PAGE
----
Sitting at home in relative luxury, we rankle because we can’t dine out, go out for drinks, see our friends, go to the movies. I like to think of the world’s women, many who have the daily tasks of fetching water and firewood as well as childcare and the inevitable job of preparing food to nourish their families. We take for granted our potable water, fuel delivery, restaurant and grocery delivery and internet connections.
 
I realize that many of my problems, often born of excess, begin and end with me. It’s my job to turn around mental adversity and realize gratitude, choose happiness. My personal alchemy. Everyone has this super power. To stop daily, give thanks and to connect with the true source. This is where the recharge is born. Once we’re feeling our interconnectedness, perspective shifts. You can choose happiness, contentment, gratitude and have the energy to give back, whatever that means to you.
 
Granted, I don’t have a family to provide for, a dysfunctional home or kids learning at home, definitely stressors. One gift of this slowed down time, other than self-reflection, and the time to consider the future, has been the opportunity to help my community battle food insecurity, one meal at a time. It’s good to know that you’re not alone, even if you’re bearing the weight of any number of things.
 
Now is a time to take stock, say a prayer, help a neighbor …or ask for help, listen for guidance, take a breath, read a book, get outside, maybe learn something new…even about yourself and the world we live in.
 
Happy New Year and Bright Blessings for 2021…we’re ready for you!

A Christmas Eve Tradition from Sweden

Tradition comes to the forefront for many families at Christmas time. A learned, or borrowed tradition I hold dear is the Swedish Christmas Eve meal that we’ve made our own: Swedish Meatballs in a home made, nutmeg scented beefy béchamel sauce. Ladled over rich, mashed potato with a side of Lingonberry sauce and enjoyed around a Christmas tree or fireplace, this rates right up there with a hearthside fondue dinner for me! So much better than Ikea! I’m told that the Swedes prefer their meatballs unsauced. More calorie friendly, but where’s the fun in that?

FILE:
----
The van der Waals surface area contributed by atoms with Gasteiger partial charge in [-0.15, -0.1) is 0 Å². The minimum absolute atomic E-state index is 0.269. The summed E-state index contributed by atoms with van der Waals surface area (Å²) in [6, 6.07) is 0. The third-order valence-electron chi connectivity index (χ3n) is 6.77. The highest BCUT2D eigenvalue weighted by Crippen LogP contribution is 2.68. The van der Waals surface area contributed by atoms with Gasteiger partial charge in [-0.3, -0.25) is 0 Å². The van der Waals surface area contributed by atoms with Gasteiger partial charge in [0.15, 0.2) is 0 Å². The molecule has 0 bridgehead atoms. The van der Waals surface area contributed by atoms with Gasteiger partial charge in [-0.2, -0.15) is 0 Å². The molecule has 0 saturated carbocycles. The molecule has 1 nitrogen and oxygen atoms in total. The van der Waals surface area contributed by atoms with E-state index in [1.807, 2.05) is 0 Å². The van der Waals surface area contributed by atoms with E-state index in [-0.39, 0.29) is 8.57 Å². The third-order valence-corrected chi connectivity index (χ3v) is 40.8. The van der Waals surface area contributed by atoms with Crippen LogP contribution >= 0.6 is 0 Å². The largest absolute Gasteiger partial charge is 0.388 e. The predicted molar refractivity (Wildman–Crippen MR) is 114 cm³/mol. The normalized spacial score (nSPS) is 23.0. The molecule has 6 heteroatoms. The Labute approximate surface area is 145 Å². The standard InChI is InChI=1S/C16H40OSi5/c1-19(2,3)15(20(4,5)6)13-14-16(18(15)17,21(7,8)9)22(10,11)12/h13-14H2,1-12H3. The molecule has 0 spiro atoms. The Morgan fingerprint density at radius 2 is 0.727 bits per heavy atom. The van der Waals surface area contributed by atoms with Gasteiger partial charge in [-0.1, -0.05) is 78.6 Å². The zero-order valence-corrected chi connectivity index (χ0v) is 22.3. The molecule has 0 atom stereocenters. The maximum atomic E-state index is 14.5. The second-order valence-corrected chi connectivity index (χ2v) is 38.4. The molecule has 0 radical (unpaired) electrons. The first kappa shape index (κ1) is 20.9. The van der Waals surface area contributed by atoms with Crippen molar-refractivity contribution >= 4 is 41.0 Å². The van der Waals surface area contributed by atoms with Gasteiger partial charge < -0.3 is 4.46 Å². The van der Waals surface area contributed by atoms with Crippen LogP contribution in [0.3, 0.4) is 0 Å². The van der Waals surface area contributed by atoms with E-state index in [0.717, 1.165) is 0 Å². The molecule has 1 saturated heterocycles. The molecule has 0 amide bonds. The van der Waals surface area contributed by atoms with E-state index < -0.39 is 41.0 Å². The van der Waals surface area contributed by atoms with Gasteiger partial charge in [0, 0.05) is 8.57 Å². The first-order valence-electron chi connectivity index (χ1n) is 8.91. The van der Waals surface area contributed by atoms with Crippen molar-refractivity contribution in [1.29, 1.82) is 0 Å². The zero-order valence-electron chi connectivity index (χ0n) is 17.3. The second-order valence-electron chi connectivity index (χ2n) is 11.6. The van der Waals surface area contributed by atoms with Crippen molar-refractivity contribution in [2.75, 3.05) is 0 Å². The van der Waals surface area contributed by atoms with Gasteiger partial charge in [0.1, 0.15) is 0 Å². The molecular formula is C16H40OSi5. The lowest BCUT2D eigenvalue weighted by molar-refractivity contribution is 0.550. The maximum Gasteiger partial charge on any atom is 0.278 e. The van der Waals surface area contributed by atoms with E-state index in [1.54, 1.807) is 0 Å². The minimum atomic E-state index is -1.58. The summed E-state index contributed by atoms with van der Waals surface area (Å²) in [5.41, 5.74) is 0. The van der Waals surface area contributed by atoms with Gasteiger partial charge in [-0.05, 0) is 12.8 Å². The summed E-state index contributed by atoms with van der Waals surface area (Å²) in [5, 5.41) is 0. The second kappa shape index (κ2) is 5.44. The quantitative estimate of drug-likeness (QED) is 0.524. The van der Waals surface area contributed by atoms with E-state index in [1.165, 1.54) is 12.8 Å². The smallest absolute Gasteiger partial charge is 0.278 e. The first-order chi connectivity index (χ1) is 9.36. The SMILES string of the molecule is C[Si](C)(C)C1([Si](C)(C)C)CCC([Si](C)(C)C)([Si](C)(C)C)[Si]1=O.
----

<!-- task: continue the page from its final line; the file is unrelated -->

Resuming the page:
SWEDISH MEATBALLS, SERVES 8

INGREDIENTS
1/2 cup breadcrumbs, I prefer fresh crumbled white bread
1/2 cup whole milk
1/2 cup cream
1 large egg
1/2 tsp salt and fresh black and white pepper to taste, a grating of nutmeg
1/2 of a large white onion, diced small
1-1/2 pounds of good, ground beef, local if possible
1//4 cup finely chopped parsley, no stems
A mixture of butter and avocado oil to fry, save your pan drippings

GRAVY
1/3 cup of butter
1/4 cup of flour
2 cup beef stock
1 cup heavy cream
A dash of soy sauce, Dijon mustard and season to taste

METHOD
In a large bowl, mix all meatball ingredients, combining well.
Roll the meat into 24 or so uniform balls.
Heat the butter and oil over medium high heat, searing well. Remove to a warm plate and cover.
Add more butter to the drippings in the pan and whisk in the flour until it is browned, then add stock, mustard, cream and seasonings to make a rich Bechemel, simmer for ten minutes.
Add the meatballs and let the flavors marry over a low flame, while you’re mashing your potatoes and getting out the lignonberries.

I like to top mine with a dusting of fresh parsley. Bon Appetit!

Perfect Potato Latkes in time for Hannaukkah

Holidays were always fun in our household. They brought out the best cooking and baking from our two diverse Grandmothers-one a Bible beating Methodist and the other, Jewish from the old country. They both brought their “A” game in December with their own versions of holiday specialties. 

Growing up, we  loved everything about Christmas, but lined up for Grandmom Marad’s Potato Latkes, perfectly seasoned and crunchy, hot out of the oil. She preferred to really squeeze the liquid out of the shredded onion and potato (saving the liquid, naturally). This makes for unsurpassed crunch in the finished product. She also used matzo meal rather than bread crumbs. The other thing to know is that Russet potatoes are the best to use, being the starchiest. The oil should also on medium high heat and it’s always best to do an exploratory with one cake until you know the temperature is right, because fairly hot oil is key. Lastly, the won’t hold successfully in a 200 degree oven longer than 20 minutes or so. In our family, they didn’t stand a chance!